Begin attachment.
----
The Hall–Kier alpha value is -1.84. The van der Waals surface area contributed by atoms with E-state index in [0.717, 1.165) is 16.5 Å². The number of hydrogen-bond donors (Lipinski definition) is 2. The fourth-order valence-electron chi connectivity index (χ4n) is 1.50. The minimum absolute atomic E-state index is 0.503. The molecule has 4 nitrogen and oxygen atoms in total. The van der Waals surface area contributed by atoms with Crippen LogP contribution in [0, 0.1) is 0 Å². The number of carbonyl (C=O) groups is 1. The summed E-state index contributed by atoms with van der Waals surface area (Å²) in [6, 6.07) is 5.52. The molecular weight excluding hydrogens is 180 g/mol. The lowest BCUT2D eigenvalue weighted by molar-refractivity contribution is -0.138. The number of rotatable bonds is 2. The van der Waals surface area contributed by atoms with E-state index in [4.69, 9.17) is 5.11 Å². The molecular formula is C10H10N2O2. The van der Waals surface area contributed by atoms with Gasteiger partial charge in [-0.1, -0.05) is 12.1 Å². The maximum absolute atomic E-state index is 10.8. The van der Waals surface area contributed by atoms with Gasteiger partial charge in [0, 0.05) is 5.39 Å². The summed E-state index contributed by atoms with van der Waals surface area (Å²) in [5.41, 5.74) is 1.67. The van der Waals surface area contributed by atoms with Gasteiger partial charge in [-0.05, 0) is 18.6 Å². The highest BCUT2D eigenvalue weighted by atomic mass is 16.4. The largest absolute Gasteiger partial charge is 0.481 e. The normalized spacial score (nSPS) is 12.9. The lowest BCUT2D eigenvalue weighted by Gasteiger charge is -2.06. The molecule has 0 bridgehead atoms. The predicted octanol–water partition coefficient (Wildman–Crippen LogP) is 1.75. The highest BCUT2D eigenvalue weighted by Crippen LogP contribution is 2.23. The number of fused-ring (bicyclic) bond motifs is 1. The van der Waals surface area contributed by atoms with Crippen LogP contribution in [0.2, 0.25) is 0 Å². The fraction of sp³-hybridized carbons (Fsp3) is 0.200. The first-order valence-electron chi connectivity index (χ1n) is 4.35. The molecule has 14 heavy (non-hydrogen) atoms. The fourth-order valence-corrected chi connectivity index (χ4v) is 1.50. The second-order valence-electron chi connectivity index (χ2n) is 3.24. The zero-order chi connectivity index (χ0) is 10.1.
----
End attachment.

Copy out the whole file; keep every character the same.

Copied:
The Hall–Kier alpha value is -1.84. The van der Waals surface area contributed by atoms with E-state index in [0.717, 1.165) is 16.5 Å². The number of hydrogen-bond donors (Lipinski definition) is 2. The fourth-order valence-electron chi connectivity index (χ4n) is 1.50. The minimum absolute atomic E-state index is 0.503. The molecule has 4 nitrogen and oxygen atoms in total. The van der Waals surface area contributed by atoms with Crippen LogP contribution in [0, 0.1) is 0 Å². The number of carbonyl (C=O) groups is 1. The summed E-state index contributed by atoms with van der Waals surface area (Å²) in [6, 6.07) is 5.52. The molecular weight excluding hydrogens is 180 g/mol. The lowest BCUT2D eigenvalue weighted by molar-refractivity contribution is -0.138. The number of rotatable bonds is 2. The van der Waals surface area contributed by atoms with E-state index in [4.69, 9.17) is 5.11 Å². The molecular formula is C10H10N2O2. The van der Waals surface area contributed by atoms with Gasteiger partial charge in [-0.1, -0.05) is 12.1 Å². The maximum absolute atomic E-state index is 10.8. The van der Waals surface area contributed by atoms with Gasteiger partial charge in [0, 0.05) is 5.39 Å². The summed E-state index contributed by atoms with van der Waals surface area (Å²) in [5.41, 5.74) is 1.67. The van der Waals surface area contributed by atoms with Gasteiger partial charge in [-0.05, 0) is 18.6 Å². The highest BCUT2D eigenvalue weighted by atomic mass is 16.4. The largest absolute Gasteiger partial charge is 0.481 e. The normalized spacial score (nSPS) is 12.9. The lowest BCUT2D eigenvalue weighted by Gasteiger charge is -2.06. The molecule has 0 bridgehead atoms. The predicted octanol–water partition coefficient (Wildman–Crippen LogP) is 1.75. The highest BCUT2D eigenvalue weighted by Crippen LogP contribution is 2.23. The number of fused-ring (bicyclic) bond motifs is 1. The van der Waals surface area contributed by atoms with Crippen LogP contribution in [0.2, 0.25) is 0 Å². The fraction of sp³-hybridized carbons (Fsp3) is 0.200. The first-order valence-electron chi connectivity index (χ1n) is 4.35. The molecule has 14 heavy (non-hydrogen) atoms. The fourth-order valence-corrected chi connectivity index (χ4v) is 1.50. The second-order valence-electron chi connectivity index (χ2n) is 3.24. The zero-order chi connectivity index (χ0) is 10.1.